In its reply, 5 Star questions Plaintiffs' position that all 1,097 policies were issued under the 2008 SR Agreement and through Spyksma, individually. (ECF No. 14). 5 Star submits its own collection of unauthenticated exhibits purporting to establish AIM's extensive role in procuring the policies. ( See ECF Nos. 14-1 through 14-20). 5 Star insists that, when all of the events at issue are viewed together, this action " falls within the ambit" of the 2012 Producer Contract and is subject to its mandatory forum selection clause.

II. Standard of Review

A motion to dismiss based on a contractual forum selection clause is properly analyzed as a motion to dismiss for improper venue pursuant to Fed.R.Civ.P. 12(b)(3). Sucampo Pharms., Inc. v. Astellas Pharma, Inc. , 471 F.3d 544, 550 (4th Cir. 2006) (deciding that - as between Rule 12(b)(1), Rule 12(b)(3), and Rule 12(b)(6) - Rule 12(b)(3) is the best procedural mechanism for analyzing forum selection clauses). Unlike a Rule 12(b)(6) motion, evidence outside the pleadings may be " freely consider[ed]" in ruling on a Rule 12(b)(3) motion. Id. All reasonable inferences must still be drawn in the light most favorable to the plaintiff. CoStar Realty Info., Inc. v. Field , 612 F.Supp.2d 660, 672 (D.Md. 2009). Moreover, where no evidentiary hearing is held, a plaintiff need only make " a prima facie showing of proper venue in order to survive a motion to dismiss." Aggarao v. MOL Ship Mgmt. Co., Ltd. , 675 F.3d 355, 366 (4th Cir. 2012) (citing Mitrano v. Hawes , 377 F.3d 402, 405 (4th Cir. 2004)).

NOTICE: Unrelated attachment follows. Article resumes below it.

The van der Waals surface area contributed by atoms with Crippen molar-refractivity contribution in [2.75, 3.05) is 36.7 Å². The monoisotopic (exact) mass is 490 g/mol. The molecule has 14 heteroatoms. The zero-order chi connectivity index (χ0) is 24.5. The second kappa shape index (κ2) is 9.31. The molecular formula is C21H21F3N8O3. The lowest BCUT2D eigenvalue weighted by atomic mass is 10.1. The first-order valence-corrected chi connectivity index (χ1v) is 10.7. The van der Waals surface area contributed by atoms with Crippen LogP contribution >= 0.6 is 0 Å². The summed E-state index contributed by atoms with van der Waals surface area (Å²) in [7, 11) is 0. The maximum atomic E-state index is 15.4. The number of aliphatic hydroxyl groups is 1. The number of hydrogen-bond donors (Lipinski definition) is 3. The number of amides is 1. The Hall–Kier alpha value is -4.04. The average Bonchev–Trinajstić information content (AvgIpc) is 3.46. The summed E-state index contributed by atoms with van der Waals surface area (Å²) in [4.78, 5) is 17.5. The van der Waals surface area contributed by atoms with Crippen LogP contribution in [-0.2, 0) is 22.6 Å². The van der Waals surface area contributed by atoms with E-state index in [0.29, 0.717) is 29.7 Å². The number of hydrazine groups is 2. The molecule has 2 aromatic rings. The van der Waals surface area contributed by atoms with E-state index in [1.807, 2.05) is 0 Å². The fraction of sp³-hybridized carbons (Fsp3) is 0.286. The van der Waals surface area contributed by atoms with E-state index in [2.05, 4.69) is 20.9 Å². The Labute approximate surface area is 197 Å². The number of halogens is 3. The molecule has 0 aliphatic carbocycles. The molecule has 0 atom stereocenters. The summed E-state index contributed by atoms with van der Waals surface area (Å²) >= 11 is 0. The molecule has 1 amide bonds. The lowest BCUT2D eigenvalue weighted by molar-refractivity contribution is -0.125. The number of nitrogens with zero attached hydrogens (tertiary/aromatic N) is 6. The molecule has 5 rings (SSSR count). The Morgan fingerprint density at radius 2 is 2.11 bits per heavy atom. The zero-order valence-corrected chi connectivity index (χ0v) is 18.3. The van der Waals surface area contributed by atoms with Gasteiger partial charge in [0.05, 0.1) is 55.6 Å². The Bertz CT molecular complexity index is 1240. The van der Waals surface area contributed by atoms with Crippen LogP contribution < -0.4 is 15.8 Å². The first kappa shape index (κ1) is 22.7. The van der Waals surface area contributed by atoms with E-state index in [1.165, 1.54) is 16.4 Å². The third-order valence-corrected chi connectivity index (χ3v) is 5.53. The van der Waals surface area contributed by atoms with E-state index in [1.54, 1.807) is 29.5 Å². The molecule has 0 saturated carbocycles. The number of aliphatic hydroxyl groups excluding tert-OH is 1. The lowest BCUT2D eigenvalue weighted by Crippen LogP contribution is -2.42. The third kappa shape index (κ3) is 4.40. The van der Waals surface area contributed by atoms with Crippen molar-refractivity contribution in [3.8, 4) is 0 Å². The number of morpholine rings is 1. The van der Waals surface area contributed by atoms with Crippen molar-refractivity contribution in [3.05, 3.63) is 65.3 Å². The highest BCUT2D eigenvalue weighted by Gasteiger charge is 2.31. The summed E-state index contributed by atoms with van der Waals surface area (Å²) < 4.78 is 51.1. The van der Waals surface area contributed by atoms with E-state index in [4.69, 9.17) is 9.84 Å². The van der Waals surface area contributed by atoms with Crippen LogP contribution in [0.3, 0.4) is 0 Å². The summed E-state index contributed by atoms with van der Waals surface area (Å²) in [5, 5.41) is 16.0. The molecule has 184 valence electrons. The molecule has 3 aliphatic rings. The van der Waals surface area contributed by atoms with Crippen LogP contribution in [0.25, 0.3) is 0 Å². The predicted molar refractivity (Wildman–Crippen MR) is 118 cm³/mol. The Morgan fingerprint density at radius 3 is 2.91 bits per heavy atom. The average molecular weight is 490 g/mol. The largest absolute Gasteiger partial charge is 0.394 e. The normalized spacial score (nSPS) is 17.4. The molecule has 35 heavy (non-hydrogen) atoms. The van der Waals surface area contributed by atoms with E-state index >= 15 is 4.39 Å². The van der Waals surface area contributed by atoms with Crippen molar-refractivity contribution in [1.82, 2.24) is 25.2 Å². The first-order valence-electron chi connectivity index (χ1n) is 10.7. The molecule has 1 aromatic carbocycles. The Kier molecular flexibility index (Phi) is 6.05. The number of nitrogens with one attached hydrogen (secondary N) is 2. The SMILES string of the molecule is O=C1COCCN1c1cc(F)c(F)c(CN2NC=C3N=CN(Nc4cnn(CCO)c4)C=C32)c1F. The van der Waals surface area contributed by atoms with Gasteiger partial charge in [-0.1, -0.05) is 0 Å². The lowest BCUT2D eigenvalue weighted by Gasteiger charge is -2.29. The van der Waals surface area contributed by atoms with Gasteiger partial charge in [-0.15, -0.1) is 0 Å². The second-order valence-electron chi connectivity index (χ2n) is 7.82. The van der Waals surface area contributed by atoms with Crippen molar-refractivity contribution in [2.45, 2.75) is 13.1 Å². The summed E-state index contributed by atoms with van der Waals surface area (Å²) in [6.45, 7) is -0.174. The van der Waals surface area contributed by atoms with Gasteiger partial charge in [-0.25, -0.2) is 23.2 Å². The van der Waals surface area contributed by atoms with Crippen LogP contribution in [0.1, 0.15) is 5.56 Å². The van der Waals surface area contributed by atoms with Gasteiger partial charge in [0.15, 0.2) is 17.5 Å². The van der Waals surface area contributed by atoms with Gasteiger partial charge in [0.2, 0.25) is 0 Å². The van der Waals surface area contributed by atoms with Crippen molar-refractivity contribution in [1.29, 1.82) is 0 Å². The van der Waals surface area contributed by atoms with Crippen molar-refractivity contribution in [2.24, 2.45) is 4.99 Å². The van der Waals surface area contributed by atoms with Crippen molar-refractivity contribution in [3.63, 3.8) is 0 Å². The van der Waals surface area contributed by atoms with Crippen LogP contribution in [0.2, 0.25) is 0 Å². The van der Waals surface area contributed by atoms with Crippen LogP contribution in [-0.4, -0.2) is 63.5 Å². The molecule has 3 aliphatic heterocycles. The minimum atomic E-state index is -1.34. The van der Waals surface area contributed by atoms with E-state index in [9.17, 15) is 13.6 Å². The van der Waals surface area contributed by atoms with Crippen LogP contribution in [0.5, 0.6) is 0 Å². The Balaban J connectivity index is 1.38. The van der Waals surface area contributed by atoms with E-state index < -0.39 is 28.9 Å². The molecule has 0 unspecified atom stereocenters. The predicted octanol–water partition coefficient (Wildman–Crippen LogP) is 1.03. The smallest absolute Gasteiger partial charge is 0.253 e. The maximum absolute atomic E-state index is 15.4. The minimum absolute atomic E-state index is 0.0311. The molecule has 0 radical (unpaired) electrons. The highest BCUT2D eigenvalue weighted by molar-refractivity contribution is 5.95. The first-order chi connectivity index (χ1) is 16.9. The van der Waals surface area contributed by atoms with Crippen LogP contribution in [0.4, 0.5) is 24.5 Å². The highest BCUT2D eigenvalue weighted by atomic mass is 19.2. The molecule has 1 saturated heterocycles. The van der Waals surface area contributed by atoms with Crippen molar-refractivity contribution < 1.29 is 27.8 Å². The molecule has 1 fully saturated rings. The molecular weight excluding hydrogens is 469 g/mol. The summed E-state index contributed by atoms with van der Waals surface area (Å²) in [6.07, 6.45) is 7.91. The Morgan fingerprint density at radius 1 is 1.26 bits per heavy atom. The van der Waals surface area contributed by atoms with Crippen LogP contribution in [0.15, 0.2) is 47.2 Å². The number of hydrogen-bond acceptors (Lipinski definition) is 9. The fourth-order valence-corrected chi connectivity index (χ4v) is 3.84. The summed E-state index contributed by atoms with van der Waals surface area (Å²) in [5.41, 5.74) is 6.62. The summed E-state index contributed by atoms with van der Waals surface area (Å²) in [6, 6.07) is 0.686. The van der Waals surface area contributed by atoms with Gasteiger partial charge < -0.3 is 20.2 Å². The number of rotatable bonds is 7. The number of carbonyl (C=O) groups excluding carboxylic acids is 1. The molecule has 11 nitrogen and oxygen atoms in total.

III. Analysis

Although the parties devote the bulk of their briefs to discussing the events that led to this lawsuit, 5 Star's motion ultimately turns on an issue mentioned only in passing - namely, that a defendant who has properly removed an action from state to federal court pursuant to 28 U.S.C. § 1441(a) cannot seek dismissal for improper venue pursuant to Rule 12(b)(3) based on a contractual forum selection clause.

Ordinarily, proper venue for actions filed in federal district courts is governed by 28 U.S.C. § 1391. [3] When venue is improper under § 1391, the district court must dismiss the action or, " if it be in the interest of justice," transfer the action " to any district or division in which it could have been brought." 28 U.S.C. § 1406(a); see also Benton v. England ,

Page 613

222 F.Supp.2d 728, 731 (D.Md. 2002) (explaining that where a plaintiff lays venue incorrectly, " it is within the discretion of this court, pursuant to 28 U.S.C. § 1406(a), either to dismiss the claims or to transfer them if it would be in the interest of justice to do so" ). [4]